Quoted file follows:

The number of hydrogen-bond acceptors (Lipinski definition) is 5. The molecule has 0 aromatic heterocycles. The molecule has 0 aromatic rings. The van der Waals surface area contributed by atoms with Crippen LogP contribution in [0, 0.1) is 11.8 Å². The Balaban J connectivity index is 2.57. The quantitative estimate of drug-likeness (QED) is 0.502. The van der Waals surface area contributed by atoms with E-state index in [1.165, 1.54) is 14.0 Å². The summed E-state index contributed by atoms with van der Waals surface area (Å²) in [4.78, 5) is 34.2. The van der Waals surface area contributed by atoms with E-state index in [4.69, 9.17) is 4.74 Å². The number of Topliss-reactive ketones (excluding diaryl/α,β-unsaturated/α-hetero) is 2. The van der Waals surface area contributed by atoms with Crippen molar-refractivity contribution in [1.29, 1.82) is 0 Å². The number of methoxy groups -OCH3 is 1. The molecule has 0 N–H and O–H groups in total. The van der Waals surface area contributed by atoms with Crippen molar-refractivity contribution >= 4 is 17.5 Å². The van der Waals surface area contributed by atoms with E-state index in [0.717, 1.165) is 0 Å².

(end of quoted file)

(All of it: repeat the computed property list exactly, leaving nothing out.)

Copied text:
The number of hydrogen-bond acceptors (Lipinski definition) is 5. The molecule has 0 aromatic heterocycles. The molecule has 0 aromatic rings. The van der Waals surface area contributed by atoms with Crippen LogP contribution in [0, 0.1) is 11.8 Å². The Balaban J connectivity index is 2.57. The quantitative estimate of drug-likeness (QED) is 0.502. The van der Waals surface area contributed by atoms with E-state index in [1.165, 1.54) is 14.0 Å². The summed E-state index contributed by atoms with van der Waals surface area (Å²) in [4.78, 5) is 34.2. The van der Waals surface area contributed by atoms with E-state index in [4.69, 9.17) is 4.74 Å². The number of Topliss-reactive ketones (excluding diaryl/α,β-unsaturated/α-hetero) is 2. The van der Waals surface area contributed by atoms with Crippen molar-refractivity contribution in [1.29, 1.82) is 0 Å². The number of methoxy groups -OCH3 is 1. The molecule has 0 N–H and O–H groups in total. The van der Waals surface area contributed by atoms with Crippen molar-refractivity contribution >= 4 is 17.5 Å². The van der Waals surface area contributed by atoms with E-state index in [0.717, 1.165) is 0 Å².